Many of you have asked for advice on how to handle invasives. Below are five important "TIPS" to get you started during the winter months. Also be sure to mark your calendar and join us at the TIP -- PR planning session this Sunday February 3 from 7 -- 8:30 pm at the Pound Ridge Library!
1. Invasive plant species are much easier to manage before they get established. Start learning how to identify which invasive species are here and which ones are starting to emerge. We currently know of 16 invasives in the area that are listed on the chart below. For help identifying invasive species on your please email: invasivesPR@BedfordAudubon.org.
Japanese stilt grass
Tree of Heaven
Black Swallow- wort
2. Make a plan for removing the invasives on your property. But before you start pulling, consider the service the plant is providing. For example, does it help with erosion control or is it an active nesting sites? If so, then it's important to include a replacement plan with comparable native plants.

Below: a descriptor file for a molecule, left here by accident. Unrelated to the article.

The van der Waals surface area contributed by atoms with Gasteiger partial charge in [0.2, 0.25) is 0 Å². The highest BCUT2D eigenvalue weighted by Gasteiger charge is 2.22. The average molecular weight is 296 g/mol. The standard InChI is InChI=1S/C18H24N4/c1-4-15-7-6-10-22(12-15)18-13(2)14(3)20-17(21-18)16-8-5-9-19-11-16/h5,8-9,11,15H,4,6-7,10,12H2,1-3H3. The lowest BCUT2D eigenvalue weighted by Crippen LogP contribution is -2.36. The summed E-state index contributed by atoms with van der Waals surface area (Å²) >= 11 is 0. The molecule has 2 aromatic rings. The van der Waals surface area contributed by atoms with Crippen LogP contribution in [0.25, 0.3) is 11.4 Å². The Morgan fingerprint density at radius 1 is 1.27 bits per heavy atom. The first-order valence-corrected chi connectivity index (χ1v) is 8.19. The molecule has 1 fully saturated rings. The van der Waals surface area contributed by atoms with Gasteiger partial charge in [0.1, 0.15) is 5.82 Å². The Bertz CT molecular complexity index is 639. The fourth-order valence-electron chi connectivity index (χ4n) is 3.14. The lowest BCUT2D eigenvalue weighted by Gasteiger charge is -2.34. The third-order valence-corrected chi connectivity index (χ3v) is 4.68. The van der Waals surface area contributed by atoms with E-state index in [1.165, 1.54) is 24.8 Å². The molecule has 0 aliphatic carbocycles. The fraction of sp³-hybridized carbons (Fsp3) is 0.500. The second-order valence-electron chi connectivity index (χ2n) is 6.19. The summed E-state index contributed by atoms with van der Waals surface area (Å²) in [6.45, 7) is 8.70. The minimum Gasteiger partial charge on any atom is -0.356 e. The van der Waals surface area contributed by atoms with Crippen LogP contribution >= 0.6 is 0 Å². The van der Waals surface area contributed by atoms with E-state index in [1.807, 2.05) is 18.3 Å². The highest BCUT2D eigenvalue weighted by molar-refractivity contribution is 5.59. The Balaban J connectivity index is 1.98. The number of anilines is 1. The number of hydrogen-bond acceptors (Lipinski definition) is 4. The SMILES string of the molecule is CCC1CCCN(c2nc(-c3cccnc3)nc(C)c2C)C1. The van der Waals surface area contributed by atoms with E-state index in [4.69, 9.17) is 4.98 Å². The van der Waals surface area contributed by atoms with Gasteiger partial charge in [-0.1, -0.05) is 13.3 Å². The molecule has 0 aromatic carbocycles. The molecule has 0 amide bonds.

3. Managing invasive plants is repetitive work so it is especially important to keep track of the progress you are making. Create a log and be sure to take photographs during the intervention. Remember, these plants are aggressive. Planning and recordkeeping helps stay committed to the challenge.
4. Winter is the perfect time to tackle and remove Japanese barberry (Berberis thungergii) from your property. Cutting barberry during this time will help reduce the deer tick population later (barberry is a vector for immature ticks). Be sure to cut barberry stems at the base and try not to disturb the soil around the base of the plant. Be sure to monitor for new growth. Barberry is one of the relatively easy invasives to suppress if you tackle it through cutting or by removing the root to prevent new growth.
5. Bring nature home to Pound Ridge: when you make your garden plans this winter plan on using native plants. To give the natives a chance to take root, be sure to fence the plants or a small area of your property to create a refuge from the deer.
Hope to see you on Sunday!